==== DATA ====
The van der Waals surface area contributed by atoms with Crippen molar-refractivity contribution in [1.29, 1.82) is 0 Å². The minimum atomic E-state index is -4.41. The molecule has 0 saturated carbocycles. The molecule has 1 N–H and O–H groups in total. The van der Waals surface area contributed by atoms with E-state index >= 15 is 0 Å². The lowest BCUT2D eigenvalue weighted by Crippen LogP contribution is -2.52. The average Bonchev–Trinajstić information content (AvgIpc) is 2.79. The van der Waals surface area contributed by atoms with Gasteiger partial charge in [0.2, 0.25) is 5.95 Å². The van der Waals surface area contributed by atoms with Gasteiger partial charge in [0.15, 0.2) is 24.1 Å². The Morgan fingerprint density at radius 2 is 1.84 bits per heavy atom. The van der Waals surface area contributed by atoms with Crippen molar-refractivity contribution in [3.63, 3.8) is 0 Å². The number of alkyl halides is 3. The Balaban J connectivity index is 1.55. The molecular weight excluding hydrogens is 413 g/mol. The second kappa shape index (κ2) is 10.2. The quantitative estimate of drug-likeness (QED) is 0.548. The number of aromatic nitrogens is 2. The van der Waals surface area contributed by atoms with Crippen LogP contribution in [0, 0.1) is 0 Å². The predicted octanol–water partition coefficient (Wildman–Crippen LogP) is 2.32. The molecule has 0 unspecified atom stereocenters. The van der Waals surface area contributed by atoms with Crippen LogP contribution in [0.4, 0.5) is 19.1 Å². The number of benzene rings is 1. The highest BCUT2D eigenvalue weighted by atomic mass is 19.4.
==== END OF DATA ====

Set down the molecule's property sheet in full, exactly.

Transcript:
The van der Waals surface area contributed by atoms with Crippen molar-refractivity contribution in [1.29, 1.82) is 0 Å². The minimum atomic E-state index is -4.41. The molecule has 0 saturated carbocycles. The molecule has 1 N–H and O–H groups in total. The van der Waals surface area contributed by atoms with E-state index >= 15 is 0 Å². The lowest BCUT2D eigenvalue weighted by Crippen LogP contribution is -2.52. The average Bonchev–Trinajstić information content (AvgIpc) is 2.79. The van der Waals surface area contributed by atoms with Gasteiger partial charge in [0.2, 0.25) is 5.95 Å². The van der Waals surface area contributed by atoms with Gasteiger partial charge in [0.15, 0.2) is 24.1 Å². The Morgan fingerprint density at radius 2 is 1.84 bits per heavy atom. The van der Waals surface area contributed by atoms with Crippen molar-refractivity contribution in [3.63, 3.8) is 0 Å². The number of alkyl halides is 3. The Balaban J connectivity index is 1.55. The molecular weight excluding hydrogens is 413 g/mol. The second kappa shape index (κ2) is 10.2. The quantitative estimate of drug-likeness (QED) is 0.548. The number of aromatic nitrogens is 2. The van der Waals surface area contributed by atoms with Crippen LogP contribution in [0, 0.1) is 0 Å². The predicted octanol–water partition coefficient (Wildman–Crippen LogP) is 2.32. The molecule has 0 unspecified atom stereocenters. The van der Waals surface area contributed by atoms with Crippen LogP contribution in [0.4, 0.5) is 19.1 Å². The number of benzene rings is 1. The highest BCUT2D eigenvalue weighted by atomic mass is 19.4.